Colonel Quaritch, V.C.

Chapter XVI

The House with the Red Pillars

Rider Haggard

TWO DAYS after his receipt of the second letter from the “Tiger,” Mr. Quest announced to his wife that he was going to London on business connected with the bank, and expected to be away for a couple of nights.

She laughed straight out. “Really, William,” she said, “you are a most consummate actor. I wonder that you think it worth while to keep up the farce with me. Well, I hope that Edith is not going to be very expensive this time, because we don’t seem to be too rich just now, and you see there is no more of my money for her to have.”

Mr. Quest winced visibly beneath this bitter satire, which his wife uttered with a smile of infantile innocence playing upon her face, but he made no reply. She knew too much. Only in his heart he wondered what fate she would mete out to him if ever she got possession of the whole truth, and the thought made him tremble. It seemed to him that the owner of that baby face could be terribly merciless in her vengeance, and that those soft white hands would close round the throat of a man she hated and utterly destroy him. Now, if never before, he realised that between him and this woman there must be enmity and a struggle to the death; and yet strangely enough he still loved her!

Mr. Quest reached London about three o’clock, and his first act was to drive to Cossey and Son’s, where he was informed that old Mr. Cossey was much better, and having heard that he was coming to town had sent to say that he particularly wished to see him, especially about the Honham Castle estates. Accordingly Mr. Quest drove on to the old gentleman’s mansion in Grosvenor Street, where he asked for Mr. Edward Cossey. The footman said that Mr. Edward was upstairs, and showed him to a study while he went to tell him of the arrival of his visitor. Mr. Quest glanced round the luxuriously-furnished room, which he saw was occupied by Edward himself, for some letters directed in his handwriting lay upon the desk, and a velveteen lounging coat that Mr. Quest recognised as belonging to him was hanging over the back of a chair. Mr. Quest’s eye wandering over this coat, was presently caught by the corner of a torn flap of an envelope which projected from one of the pockets. It was of a peculiar bluish tinge, in fact of a hue much affected by his wife. Listening for a moment to hear if anybody was coming, he stepped to the coat and extracted the letter. It was in his wife’s handwriting, so he took the liberty of hastily transferring it to his own pocket.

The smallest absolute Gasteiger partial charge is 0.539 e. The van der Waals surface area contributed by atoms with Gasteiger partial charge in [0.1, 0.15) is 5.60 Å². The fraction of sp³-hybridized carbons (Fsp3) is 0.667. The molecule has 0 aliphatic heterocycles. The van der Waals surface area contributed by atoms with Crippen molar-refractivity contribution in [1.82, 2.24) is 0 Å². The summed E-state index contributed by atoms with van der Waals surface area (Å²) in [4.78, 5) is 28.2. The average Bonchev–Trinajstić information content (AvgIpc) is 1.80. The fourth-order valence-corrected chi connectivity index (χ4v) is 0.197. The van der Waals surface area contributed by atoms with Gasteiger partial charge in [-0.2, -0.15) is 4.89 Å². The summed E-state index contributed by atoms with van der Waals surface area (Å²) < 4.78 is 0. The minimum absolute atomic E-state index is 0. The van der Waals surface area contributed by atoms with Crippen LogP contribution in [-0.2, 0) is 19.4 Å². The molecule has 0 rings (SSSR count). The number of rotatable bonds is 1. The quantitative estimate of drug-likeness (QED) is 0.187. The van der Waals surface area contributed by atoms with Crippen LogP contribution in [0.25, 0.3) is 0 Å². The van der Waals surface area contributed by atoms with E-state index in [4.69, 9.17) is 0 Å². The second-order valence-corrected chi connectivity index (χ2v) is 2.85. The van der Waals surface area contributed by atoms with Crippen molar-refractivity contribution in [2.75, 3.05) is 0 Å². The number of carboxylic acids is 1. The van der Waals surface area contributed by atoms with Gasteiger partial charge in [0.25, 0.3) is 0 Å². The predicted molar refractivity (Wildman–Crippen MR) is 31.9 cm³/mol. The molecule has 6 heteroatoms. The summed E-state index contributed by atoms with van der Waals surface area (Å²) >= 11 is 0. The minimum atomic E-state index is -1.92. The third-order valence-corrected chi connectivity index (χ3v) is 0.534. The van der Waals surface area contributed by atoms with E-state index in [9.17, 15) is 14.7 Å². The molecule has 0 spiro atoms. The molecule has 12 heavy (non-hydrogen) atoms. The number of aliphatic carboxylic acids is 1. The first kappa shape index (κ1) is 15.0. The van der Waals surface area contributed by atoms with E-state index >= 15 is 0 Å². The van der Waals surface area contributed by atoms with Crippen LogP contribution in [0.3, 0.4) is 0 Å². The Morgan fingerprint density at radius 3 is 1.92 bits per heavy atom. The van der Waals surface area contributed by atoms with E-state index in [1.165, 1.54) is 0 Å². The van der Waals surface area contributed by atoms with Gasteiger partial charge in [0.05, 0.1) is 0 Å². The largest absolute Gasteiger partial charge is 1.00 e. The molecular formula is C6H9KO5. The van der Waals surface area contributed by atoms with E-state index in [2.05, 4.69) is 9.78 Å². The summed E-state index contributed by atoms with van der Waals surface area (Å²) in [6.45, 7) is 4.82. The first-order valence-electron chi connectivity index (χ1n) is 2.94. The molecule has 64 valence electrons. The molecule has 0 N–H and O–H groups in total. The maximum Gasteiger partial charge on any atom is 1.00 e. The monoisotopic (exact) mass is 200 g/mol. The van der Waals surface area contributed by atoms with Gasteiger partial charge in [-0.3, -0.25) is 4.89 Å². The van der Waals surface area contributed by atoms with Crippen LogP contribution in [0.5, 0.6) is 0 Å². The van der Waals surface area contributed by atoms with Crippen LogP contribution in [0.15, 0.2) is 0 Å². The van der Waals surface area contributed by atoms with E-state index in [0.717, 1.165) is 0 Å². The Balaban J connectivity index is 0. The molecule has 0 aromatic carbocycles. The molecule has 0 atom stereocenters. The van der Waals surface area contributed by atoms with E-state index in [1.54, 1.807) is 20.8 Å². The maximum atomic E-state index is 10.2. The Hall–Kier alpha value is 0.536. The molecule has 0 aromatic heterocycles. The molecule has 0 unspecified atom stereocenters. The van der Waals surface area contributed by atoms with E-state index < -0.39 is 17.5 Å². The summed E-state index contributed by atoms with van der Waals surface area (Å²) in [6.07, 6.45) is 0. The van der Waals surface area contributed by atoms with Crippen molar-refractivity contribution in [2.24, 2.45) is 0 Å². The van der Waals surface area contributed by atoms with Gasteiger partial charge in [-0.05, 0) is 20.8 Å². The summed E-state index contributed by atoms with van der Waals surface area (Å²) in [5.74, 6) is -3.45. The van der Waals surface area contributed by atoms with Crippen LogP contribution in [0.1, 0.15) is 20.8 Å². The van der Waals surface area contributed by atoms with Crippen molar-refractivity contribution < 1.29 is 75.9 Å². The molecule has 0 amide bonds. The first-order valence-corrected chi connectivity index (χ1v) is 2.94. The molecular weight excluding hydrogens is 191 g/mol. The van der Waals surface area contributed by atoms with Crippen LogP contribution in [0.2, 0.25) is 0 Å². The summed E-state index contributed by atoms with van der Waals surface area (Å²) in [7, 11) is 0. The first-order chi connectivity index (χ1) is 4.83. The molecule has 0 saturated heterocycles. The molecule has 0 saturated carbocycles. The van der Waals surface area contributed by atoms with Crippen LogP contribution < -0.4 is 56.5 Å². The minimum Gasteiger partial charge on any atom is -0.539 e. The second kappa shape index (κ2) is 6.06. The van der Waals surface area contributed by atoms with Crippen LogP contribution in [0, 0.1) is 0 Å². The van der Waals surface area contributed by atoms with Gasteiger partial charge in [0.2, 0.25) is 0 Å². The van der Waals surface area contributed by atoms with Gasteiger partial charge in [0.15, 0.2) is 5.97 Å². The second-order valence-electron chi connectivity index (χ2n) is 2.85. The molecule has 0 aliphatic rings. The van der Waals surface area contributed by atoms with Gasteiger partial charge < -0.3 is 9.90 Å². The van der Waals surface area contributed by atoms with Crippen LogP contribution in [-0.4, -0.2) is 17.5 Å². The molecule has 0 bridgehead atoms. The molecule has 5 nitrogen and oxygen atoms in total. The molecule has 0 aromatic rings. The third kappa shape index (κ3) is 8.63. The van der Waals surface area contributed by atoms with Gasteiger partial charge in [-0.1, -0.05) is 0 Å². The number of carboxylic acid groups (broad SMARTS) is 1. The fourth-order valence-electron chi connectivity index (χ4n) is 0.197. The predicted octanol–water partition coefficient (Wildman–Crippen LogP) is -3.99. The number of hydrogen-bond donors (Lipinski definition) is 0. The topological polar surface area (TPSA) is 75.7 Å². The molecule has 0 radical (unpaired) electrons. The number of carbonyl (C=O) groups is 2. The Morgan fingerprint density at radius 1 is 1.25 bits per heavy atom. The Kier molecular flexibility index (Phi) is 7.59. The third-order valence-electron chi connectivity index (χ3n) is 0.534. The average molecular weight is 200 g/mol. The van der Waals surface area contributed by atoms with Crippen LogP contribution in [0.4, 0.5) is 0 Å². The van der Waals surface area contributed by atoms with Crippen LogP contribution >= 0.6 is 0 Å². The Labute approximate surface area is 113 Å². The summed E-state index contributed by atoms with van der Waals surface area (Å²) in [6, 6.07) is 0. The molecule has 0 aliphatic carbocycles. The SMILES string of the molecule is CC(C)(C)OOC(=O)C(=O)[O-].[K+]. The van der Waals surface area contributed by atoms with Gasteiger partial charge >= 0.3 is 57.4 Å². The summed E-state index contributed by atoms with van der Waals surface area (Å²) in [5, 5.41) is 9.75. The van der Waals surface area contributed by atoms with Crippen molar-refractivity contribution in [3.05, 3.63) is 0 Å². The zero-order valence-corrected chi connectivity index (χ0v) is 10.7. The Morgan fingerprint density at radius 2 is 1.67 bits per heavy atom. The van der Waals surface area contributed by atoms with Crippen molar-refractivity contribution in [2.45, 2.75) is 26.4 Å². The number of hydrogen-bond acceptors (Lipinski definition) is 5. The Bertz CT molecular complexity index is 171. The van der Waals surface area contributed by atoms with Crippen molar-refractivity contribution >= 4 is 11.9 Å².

In another minute Edward Cossey entered, and the two men shook hands.

“How do you do, Quest?” said Edward. “I think that the old man is going to pull through this bout. He is helpless but keen as a knife, and has all the important matters from the bank referred to him. I believe that he will last a year yet, but he will scarcely allow me out of his sight. He preaches away about business the whole day long and says that he wants to communicate the fruits of his experience to me before it is too late. He wishes to see you, so if you will you had better come up.”

Accordingly they went upstairs to a large and luxurious bedroom on the first floor, where the stricken man lay upon a patent couch.

When Mr. Quest and Edward Cossey entered, a lady, old Mr. Cossey’s eldest daughter, put down a paper out of which she had been reading the money article aloud, and, rising, informed her father that Mr. Quest had come.

“Mr. Quest?” said the old man in a high thin voice. “Ah, yes, I want to see Mr. Quest very much. Go away now, Anna, you can come back by-and-by, business before pleasure—most instructive, though, that sudden fall in American railways. But I thought it would come and I got Cossey’s clear of them,” and he sniffed with satisfaction and looked as though he would have rubbed his hands if he had not been physically incapacitated from so doing.

Mr. Quest came forward to where the invalid lay. He was a gaunt old man with white hair and a pallid face, which looked almost ghastly in contrast to his black velvet skull cap. So far as Mr. Quest could see, he appeared to be almost totally paralysed, with the exception of his head, neck, and left arm, which he could still move a little. His black eyes, however, were full of life and intelligence, and roamed about the room without ceasing.

“How do you do, Mr. Quest?” he said; “sorry that I can’t shake hands with you but you see I have been stricken down, though my brain is clear enough, clearer than ever it was, I think. And I ain’t going to die yet—don’t think that I am, because I ain’t. I may live two years more—the doctor says I am sure to live one at least. A lot of money can be made in a year if you keep your eyes open. Once I made a hundred and twenty thousand for Cossey’s in one year; and I may do it again before I die. I may make a lot of money yet, ah, a lot of money!” and his voice went off into a thin scream that was not pleasant to listen to.

“I am sure I hope you will, sir,” said Mr. Quest politely.